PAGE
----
Fixing: “Total identified Windows installations: 0”

Introduction

I bought a second hand replacement laptop for a mis-behaving Surface Pro 4 (jittery screen) and to save my time (the computer wasn’t mine) I decided to image it. Anyway, long story short, after I restored 82GB of data on the target laptop (HP 830 G5), I tried to boot it but got a HP bios error stating something like no operating system found, please reinstall the operating system.

So I booted from some usb based Windows installation media and checked the partitions, all the data was there, Windows was there, it all looked good but obviously the boot loader was broken.

I googled and found the following suggestions.

Bootrec /fixmbr

Bootrec /fixboot (Note: If this fails with access denied try BOOTSECT /NT60 SYS and then issue the command again)

Bootrec /scanos

Bootrec /rebuildbcd

The problem however, is that after issuing Bootrec /rebuildbcd it stated

“Total identified Windows installations: 0”

which of course, didn’t leave me feeling super confident that this would work. The value should be 1 at a minimum.

Another quick google and the advice out there all stated something like the following…

bcdedit /export C:\BCD_Backup

C:

cd boot

But that gave me the following error

“The system cannot find the path specified”

because there was no C:\boot folder. This folder doesn’t exist as this computer (Windows 10) is UEFI based and not legacy based as I guess the gazillion guides out there assumed.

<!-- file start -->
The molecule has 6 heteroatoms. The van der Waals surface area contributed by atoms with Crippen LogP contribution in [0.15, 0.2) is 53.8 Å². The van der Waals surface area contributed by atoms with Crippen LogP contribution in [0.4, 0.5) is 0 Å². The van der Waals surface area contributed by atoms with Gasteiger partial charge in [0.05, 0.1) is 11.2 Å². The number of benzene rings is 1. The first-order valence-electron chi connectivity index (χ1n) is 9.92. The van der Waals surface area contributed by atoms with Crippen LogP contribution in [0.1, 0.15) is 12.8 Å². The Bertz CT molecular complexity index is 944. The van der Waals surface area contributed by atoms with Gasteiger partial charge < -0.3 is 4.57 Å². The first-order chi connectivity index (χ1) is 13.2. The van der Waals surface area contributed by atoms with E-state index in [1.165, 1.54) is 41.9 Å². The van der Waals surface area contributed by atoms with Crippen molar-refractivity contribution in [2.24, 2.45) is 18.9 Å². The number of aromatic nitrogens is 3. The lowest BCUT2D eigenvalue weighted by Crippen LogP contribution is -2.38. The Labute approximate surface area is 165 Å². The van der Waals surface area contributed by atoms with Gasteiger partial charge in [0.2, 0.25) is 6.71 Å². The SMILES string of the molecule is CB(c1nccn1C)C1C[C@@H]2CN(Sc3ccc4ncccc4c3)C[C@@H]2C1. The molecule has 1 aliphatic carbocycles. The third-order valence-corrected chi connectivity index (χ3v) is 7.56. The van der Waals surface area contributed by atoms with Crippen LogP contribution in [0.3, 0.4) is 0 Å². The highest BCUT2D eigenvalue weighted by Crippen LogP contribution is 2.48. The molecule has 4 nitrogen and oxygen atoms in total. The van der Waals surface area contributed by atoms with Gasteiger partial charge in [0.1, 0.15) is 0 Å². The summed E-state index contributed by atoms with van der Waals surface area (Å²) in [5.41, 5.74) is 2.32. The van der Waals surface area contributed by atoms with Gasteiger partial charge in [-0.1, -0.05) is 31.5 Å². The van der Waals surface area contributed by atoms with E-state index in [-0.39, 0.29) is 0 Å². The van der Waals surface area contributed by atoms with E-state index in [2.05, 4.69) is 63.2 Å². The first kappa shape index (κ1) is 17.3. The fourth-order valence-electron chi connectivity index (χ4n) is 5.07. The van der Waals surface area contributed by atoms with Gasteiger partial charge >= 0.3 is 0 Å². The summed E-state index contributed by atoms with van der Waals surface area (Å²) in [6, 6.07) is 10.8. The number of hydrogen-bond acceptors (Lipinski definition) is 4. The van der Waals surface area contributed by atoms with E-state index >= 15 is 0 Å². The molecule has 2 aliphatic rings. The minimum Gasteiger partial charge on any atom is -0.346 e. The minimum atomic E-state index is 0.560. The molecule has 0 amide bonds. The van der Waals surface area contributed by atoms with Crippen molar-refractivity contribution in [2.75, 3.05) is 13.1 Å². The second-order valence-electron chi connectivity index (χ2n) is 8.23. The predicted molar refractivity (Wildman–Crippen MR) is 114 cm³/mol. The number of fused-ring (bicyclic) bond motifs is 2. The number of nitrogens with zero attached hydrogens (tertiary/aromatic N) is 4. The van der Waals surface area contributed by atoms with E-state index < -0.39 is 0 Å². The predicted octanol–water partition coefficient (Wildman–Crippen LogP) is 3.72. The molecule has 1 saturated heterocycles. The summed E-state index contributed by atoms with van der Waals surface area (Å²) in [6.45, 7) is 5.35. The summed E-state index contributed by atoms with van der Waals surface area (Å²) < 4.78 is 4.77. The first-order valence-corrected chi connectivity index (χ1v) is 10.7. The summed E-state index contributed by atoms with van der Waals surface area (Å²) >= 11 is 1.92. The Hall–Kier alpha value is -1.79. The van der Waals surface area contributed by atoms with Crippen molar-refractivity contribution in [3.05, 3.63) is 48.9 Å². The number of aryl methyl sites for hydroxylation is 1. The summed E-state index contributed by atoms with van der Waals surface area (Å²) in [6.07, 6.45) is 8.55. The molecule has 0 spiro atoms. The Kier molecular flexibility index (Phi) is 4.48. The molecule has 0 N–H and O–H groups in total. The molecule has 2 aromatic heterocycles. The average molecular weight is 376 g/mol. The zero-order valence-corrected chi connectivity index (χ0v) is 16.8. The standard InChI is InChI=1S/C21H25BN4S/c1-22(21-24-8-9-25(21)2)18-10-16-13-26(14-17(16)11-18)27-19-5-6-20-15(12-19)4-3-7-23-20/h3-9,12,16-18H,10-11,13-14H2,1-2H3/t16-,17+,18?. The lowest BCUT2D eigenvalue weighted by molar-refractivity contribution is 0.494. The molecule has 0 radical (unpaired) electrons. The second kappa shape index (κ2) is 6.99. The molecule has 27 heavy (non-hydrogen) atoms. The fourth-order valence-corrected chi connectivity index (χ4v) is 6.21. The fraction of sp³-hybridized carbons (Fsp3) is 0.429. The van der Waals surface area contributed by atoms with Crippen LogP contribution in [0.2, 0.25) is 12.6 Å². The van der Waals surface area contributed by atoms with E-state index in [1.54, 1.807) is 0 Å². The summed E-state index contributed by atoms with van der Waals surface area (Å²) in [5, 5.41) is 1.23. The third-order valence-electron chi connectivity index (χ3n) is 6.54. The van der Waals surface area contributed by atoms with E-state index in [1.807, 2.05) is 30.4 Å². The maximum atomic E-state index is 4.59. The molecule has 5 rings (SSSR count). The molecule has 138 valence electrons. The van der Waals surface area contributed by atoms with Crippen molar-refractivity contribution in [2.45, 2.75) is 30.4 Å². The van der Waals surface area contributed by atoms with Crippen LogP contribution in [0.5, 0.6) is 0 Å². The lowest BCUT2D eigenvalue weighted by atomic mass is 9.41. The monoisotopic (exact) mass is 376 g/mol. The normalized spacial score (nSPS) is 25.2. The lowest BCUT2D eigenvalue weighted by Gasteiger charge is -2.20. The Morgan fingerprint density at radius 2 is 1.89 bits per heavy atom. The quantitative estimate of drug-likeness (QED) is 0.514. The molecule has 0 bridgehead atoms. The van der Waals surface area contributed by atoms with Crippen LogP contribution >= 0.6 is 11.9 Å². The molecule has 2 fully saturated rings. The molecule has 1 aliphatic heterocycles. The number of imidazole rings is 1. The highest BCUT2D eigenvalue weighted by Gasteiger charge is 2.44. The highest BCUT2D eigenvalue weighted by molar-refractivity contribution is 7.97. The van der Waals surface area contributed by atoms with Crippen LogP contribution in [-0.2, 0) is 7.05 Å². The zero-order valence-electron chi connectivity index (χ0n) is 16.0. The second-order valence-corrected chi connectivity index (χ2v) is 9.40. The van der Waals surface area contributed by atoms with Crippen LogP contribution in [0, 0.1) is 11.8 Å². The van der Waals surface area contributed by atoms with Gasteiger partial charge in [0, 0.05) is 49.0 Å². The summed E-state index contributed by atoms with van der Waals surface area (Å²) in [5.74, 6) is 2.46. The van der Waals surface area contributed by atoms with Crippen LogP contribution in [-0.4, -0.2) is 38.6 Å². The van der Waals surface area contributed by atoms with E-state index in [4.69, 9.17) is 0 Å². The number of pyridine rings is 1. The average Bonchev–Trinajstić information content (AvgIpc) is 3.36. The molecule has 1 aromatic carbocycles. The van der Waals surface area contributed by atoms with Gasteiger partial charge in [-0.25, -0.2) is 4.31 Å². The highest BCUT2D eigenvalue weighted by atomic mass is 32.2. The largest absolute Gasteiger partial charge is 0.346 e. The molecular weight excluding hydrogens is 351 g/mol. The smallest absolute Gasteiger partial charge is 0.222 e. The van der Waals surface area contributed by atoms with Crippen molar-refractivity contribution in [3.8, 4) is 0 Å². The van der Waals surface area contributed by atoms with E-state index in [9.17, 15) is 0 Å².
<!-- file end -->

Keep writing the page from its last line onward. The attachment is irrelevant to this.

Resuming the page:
Due to the format change (legacy versus UEFI) this computer uses an EFI partition to store the boot files, but that partition doesn’t have a drive letter and the path to the BCD is different to all the guides out there, so how do you fix that ?

To find the efi partition, boot to your Windows setup screen and choose

Boot from the Windows installation disc, and select Install. Next click on Repair your computer then select ->Advanced Options ->Troubleshoot ->Command Prompt.

Once done, launch diskpart and then select the disk on your computer (most likely disk 0) like so

diskpart
sel disk 0
list vol

that will show you the partitions on your computer. Then I selected each of the two SYSTEM partitions, and assigned a drive letter to them so I could view the files on them using

sel vol x (where x is the volume number)

assign

After assigning a drive letter and exiting diskpart I could browse that drive and view the files on it. I did this a few times to identify the correct drive, after I was done with that drive I removed the drive letter using

remove

Once I identified the EFI partition I navigated to where the bcd files were located, and that path was D:\EFI\Microsoft\Boot as shown below, note your EFI partition may end up on a different drive letter using the ASSIGN command.

Now that I found the bcd, I renamed it and rebuilt the BCD.

attrib bcd -s -h -r
ren bcd bcd.old
bootrec /RebuildBcd

And that was it , all I had to do before rebooting was to un assign the drive letter using the remove command.

and finally, reboot the computer cleanly using

wpeutil reboot

I hope you found this useful

cheers

niall

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